With Russia growling over the downfall of its ally running Ukraine and still protecting its murderous ally running Syria, there is much talk that we're returning to the Cold War — and that the Obama team is not up to defending our interests or friends. I beg to differ. I don't think the Cold War is back; today's geopolitics are actually so much more interesting than that. And I also don't think President Obama's caution is entirely misplaced.
The Cold War was a unique event that pitted two global ideologies, two global superpowers, each with globe-spanning nuclear arsenals and broad alliances behind them.
Indeed, the world was divided into a chessboard of red and black, and who controlled each square mattered to each side's sense of security, well-being and power. It was also a zero-sum game, in which every gain for the Soviet Union and its allies was a loss for the West and Nato, and vice versa.
That game is over. What we have today is the combination of an older game and a newer game. The biggest geopolitical divide in the world today "is between those countries who want their states to be powerful and those countries who want their people to be prosperous," argues Michael Mandelbaum, professor of foreign policy at Johns Hopkins. The first category would be countries like Russia, Iran and North Korea, whose leaders are focused on building their authority, dignity and influence through powerful states.
And because the first two have oil and the last has nukes that it can trade for food, their leaders can defy the global system and survive, if not thrive — all while playing an old, traditional game of power politics to dominate their respective regions. The second category, countries focused on building their dignity and influence through prosperous people, includes all the countries in Nafta, the European Union, and the Mercosur trade bloc in Latin America and Asean in Asia.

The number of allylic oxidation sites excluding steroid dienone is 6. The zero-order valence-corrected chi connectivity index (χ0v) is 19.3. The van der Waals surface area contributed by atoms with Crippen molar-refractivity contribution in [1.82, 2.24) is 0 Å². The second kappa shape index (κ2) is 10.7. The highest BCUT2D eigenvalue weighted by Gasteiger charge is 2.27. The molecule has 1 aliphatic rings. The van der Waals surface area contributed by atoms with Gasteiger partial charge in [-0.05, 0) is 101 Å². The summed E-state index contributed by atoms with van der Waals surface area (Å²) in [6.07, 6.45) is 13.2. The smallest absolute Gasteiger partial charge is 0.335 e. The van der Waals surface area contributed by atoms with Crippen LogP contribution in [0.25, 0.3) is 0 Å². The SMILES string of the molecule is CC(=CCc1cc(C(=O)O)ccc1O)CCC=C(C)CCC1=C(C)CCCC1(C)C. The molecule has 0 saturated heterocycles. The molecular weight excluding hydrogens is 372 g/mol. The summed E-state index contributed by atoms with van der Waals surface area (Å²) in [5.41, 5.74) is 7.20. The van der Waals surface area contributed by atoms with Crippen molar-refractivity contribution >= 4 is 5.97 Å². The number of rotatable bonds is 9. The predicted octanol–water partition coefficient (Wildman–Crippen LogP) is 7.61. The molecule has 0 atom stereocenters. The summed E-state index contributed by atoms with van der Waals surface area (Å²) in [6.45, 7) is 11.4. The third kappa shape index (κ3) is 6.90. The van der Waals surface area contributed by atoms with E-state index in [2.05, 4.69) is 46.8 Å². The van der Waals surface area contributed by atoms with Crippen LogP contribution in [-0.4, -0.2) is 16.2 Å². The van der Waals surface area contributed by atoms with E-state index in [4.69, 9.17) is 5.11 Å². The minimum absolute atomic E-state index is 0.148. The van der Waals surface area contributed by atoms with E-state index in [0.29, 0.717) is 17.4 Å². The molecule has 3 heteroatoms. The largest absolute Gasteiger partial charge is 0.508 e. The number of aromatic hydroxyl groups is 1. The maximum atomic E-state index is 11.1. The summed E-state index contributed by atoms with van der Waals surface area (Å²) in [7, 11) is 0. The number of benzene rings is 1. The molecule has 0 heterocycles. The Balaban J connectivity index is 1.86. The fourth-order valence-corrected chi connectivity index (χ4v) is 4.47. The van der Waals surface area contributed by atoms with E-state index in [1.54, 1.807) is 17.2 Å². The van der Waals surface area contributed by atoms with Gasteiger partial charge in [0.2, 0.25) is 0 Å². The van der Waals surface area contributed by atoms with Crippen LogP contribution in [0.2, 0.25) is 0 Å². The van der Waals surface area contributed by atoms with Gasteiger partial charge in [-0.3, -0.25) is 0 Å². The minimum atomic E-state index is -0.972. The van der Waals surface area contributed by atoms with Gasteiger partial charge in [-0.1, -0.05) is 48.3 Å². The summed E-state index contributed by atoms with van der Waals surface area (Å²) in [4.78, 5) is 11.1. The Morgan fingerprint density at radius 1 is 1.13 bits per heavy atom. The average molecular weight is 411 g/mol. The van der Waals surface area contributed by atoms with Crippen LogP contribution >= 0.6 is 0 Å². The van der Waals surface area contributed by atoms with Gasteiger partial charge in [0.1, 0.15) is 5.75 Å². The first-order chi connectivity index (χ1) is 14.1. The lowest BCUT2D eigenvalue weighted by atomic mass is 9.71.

These countries understand that the biggest trend in the world today is not a new Cold War but the merger of globalisation and the information technology revolution.
They are focused on putting in place the right schools, infrastructure, bandwidth, trade regimes, investment openings and economic management so more of their people can thrive in a world in which every middle-class job will require more skill and the ability to constantly innovate will determine their standard of living. (The true source of sustainable power.)
But there is also now a third and growing category of countries, which can't project power or build prosperity.
They constitute the world of "disorder." They are actually power and prosperity sinks because they are consumed in internal fights over primal questions like: Who are we? What are our boundaries? Who owns which olive tree? These countries include Syria, Libya, Iraq, Sudan, Somalia, Congo and other hot spots. Ukraine actually straddles all three of these trends. The revolution there happened because the government was induced by Russia, which wants to keep Ukraine in its sphere of influence, into pulling out of a trade agreement with the European Union — an agreement favoured by the many Ukrainians focused on building a prosperous people.
This split has also triggered talk of separatism by the more Russian-speaking and Russian-oriented eastern part of Ukraine. So what do we do? The world is learning that the bar for US intervention abroad is being set much higher.
This is due to a confluence of the end of the Soviet Union's existential threat, the experience of investing too many lives and $2 trillion in Iraq and Afghanistan to little lasting impact, America's rising energy independence, our intelligence successes in preventing another 9/11 and the realisation that to fix what ails the most troubled countries in the world of disorder is often beyond our skill set, resources or patience.
In the Cold War, policy-making was straightforward. We had "containment." It told us what to do and at almost any price. Today, Obama's critics say he must do "something" about Syria. I get it. Chaos there can come around to bite us. If there is a policy that would fix Syria, or even just stop the killing there, in a way that was self-sustaining, at a cost we could tolerate and not detract from all the things we need to do at home to secure our own future, I'm all for it.
But we should have learned some lessons from our recent experience in the Middle East: First, how little we understand about the social and political complexities of the countries there; second, that we can — at considerable cost — stop bad things from happening in these countries but cannot, by ourselves, make good things happen; and third, that when we try to make good things happen we run the risk of assuming the responsibility for solving their problems, a responsibility that truly belongs to them.
The New York Times News Service